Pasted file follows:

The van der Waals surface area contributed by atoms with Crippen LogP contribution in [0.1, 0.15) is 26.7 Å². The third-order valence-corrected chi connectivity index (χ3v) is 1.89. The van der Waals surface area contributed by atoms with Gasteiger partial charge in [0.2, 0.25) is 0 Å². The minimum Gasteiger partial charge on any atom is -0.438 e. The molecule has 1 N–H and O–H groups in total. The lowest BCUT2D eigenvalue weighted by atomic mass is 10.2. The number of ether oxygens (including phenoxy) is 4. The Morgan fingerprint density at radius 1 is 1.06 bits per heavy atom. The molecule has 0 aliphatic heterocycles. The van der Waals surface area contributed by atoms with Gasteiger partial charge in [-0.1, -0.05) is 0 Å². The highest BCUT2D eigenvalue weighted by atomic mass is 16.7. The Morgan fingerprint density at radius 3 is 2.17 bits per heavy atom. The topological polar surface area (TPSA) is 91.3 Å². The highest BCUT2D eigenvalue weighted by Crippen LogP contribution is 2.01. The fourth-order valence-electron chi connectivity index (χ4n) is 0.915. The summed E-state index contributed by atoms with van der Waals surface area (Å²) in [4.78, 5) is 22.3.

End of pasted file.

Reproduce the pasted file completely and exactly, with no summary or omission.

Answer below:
The van der Waals surface area contributed by atoms with Crippen LogP contribution in [0.1, 0.15) is 26.7 Å². The third-order valence-corrected chi connectivity index (χ3v) is 1.89. The van der Waals surface area contributed by atoms with Gasteiger partial charge in [0.2, 0.25) is 0 Å². The minimum Gasteiger partial charge on any atom is -0.438 e. The molecule has 1 N–H and O–H groups in total. The lowest BCUT2D eigenvalue weighted by atomic mass is 10.2. The number of ether oxygens (including phenoxy) is 4. The Morgan fingerprint density at radius 1 is 1.06 bits per heavy atom. The molecule has 0 aliphatic heterocycles. The van der Waals surface area contributed by atoms with Gasteiger partial charge in [-0.1, -0.05) is 0 Å². The highest BCUT2D eigenvalue weighted by atomic mass is 16.7. The Morgan fingerprint density at radius 3 is 2.17 bits per heavy atom. The topological polar surface area (TPSA) is 91.3 Å². The highest BCUT2D eigenvalue weighted by Crippen LogP contribution is 2.01. The fourth-order valence-electron chi connectivity index (χ4n) is 0.915. The summed E-state index contributed by atoms with van der Waals surface area (Å²) in [4.78, 5) is 22.3.